Archive for the ‘Rest of the world’ Category
More than ten years after the BBC aired a devastating report about North Korean concentration camps, mass killings, torture, poison gas chambers and other horrific atrocities, the United Nations has finally come around to the view that yes, maybe, there were some crimes against humanity going on in the world’s least free nation:
“Testimony was given … in relation to the political prison camps of large numbers of people who were malnourished, who were effectively starved to death and then had to be disposed of in pots, burned and then buried … It was the duty of other prisoners in the camps to dispose of them,” he said.
The world stood by and watched this all happen. We knew about it. We talked about it. We reported it. But in our broken moral compass of the 21st century, “Never Again” apparently means “Never Again.. except when China is on the Security Council and doesn’t want us looking too closely at its North Korean ally.”
This quote by an unnamed UN official has got to rank up there among the world’s most ironic quotes in all of history:
“We’ve collected all the testimony and can’t just stop and wait 10 years.”
Why not? Isn’t that what we’ve done already?
Update: Venezuelan election authorities have awarded Hugo Chavez the victory, with 54% of the vote, versus 44% for Capriles — a suspiciously high margin of victory. Sadly, it looks like the nightmare in Venezuela will continue.
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Venezuelans went to the polls today in an historic election that, for the first time in 14 years, provided some hope that the country would extract itself from the iron rule of Hugo Chavez.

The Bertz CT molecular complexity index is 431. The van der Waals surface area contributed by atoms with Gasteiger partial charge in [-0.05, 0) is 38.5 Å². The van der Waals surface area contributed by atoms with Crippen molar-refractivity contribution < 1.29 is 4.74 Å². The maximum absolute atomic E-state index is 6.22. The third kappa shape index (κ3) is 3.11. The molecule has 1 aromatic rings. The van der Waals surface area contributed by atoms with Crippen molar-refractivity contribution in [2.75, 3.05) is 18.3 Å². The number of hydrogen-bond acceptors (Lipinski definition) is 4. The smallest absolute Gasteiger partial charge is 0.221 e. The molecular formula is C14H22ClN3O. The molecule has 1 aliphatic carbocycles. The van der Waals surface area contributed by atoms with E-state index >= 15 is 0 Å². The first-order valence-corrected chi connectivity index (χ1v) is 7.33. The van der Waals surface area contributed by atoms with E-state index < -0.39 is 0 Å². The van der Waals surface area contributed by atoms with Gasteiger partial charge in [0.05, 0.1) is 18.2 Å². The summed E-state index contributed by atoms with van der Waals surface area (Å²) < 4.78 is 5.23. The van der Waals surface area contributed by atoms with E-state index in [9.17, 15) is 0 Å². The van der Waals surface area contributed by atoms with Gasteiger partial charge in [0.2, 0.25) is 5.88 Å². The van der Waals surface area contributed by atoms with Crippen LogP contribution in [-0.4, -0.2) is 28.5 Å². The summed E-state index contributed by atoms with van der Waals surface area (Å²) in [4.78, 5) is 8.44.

The results are being watched worldwide. Venezuela is one of the world’s largest producers of oil and the Chavez regime has firmly allied itself with Cuba, Iran, Bolivia and against the USA. Obviously there are wider geo-political implications here.
And the world’s Jewish community is watching closely too. As Ben Cohen writes in Ha’aretz, Chavez’s opponent, Henrique Capriles, is a Catholic with Jewish lineage and a descendent of Holocaust survivors, and the antisemitism card was widely used by the Chavez camp during the election campaign:
Chavez’s strategy in dealing with the Capriles campaign has avoided actual policy debate. He has focused instead on demonizing his opponent as, variously, an “imperialist,” a “capitalist,” a “little bourgeois,” and – inevitably, given Capriles’ Jewish origins and Chavez’s historic willingness to deploy anti-Semitism for political purposes – a “Zionist.”
These attacks have highlighted the vulnerability of the Venezuelan Jewish community, whose numbers have declined from 30,000 – before Chavez came to power – to just 9,000 now. As a September study by Tel Aviv University’s Kantor Center for the Study of Anti-Semitism noted, “recent years have witnessed a rise in anti-Semitic manifestations, including vandalism, media attacks, caricatures, and physical attacks on Venezuelan Jewish institutions.”